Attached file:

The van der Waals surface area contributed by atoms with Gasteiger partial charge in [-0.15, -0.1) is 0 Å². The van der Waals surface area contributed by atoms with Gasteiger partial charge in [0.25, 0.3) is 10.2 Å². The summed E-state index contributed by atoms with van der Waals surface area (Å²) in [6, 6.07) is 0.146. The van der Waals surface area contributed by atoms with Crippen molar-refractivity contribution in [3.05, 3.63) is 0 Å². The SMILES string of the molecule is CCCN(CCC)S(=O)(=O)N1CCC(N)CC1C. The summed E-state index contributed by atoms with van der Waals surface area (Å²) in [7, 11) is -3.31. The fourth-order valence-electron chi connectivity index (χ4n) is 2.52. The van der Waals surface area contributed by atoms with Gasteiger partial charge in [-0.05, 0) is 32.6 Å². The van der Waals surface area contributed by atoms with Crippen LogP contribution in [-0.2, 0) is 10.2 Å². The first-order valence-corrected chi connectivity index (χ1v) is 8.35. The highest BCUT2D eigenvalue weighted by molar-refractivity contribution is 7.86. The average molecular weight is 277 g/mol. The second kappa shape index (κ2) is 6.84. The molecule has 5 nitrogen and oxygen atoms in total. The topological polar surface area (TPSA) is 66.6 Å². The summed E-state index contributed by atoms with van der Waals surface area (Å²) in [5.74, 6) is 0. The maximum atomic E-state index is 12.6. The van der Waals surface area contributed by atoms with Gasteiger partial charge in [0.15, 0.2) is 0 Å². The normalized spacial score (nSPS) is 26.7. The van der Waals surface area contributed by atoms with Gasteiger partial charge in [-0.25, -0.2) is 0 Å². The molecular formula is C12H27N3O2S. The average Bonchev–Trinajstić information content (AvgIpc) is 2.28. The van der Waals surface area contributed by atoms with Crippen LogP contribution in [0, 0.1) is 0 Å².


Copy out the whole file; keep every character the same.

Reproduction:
The van der Waals surface area contributed by atoms with Gasteiger partial charge in [-0.15, -0.1) is 0 Å². The van der Waals surface area contributed by atoms with Gasteiger partial charge in [0.25, 0.3) is 10.2 Å². The summed E-state index contributed by atoms with van der Waals surface area (Å²) in [6, 6.07) is 0.146. The van der Waals surface area contributed by atoms with Crippen molar-refractivity contribution in [3.05, 3.63) is 0 Å². The SMILES string of the molecule is CCCN(CCC)S(=O)(=O)N1CCC(N)CC1C. The summed E-state index contributed by atoms with van der Waals surface area (Å²) in [7, 11) is -3.31. The fourth-order valence-electron chi connectivity index (χ4n) is 2.52. The van der Waals surface area contributed by atoms with Gasteiger partial charge in [-0.05, 0) is 32.6 Å². The van der Waals surface area contributed by atoms with Crippen LogP contribution in [-0.2, 0) is 10.2 Å². The first-order valence-corrected chi connectivity index (χ1v) is 8.35. The highest BCUT2D eigenvalue weighted by molar-refractivity contribution is 7.86. The average molecular weight is 277 g/mol. The second kappa shape index (κ2) is 6.84. The molecule has 5 nitrogen and oxygen atoms in total. The topological polar surface area (TPSA) is 66.6 Å². The summed E-state index contributed by atoms with van der Waals surface area (Å²) in [5.74, 6) is 0. The maximum atomic E-state index is 12.6. The van der Waals surface area contributed by atoms with Gasteiger partial charge in [0.15, 0.2) is 0 Å². The normalized spacial score (nSPS) is 26.7. The van der Waals surface area contributed by atoms with Gasteiger partial charge in [-0.25, -0.2) is 0 Å². The molecular formula is C12H27N3O2S. The average Bonchev–Trinajstić information content (AvgIpc) is 2.28. The van der Waals surface area contributed by atoms with Crippen LogP contribution in [0, 0.1) is 0 Å².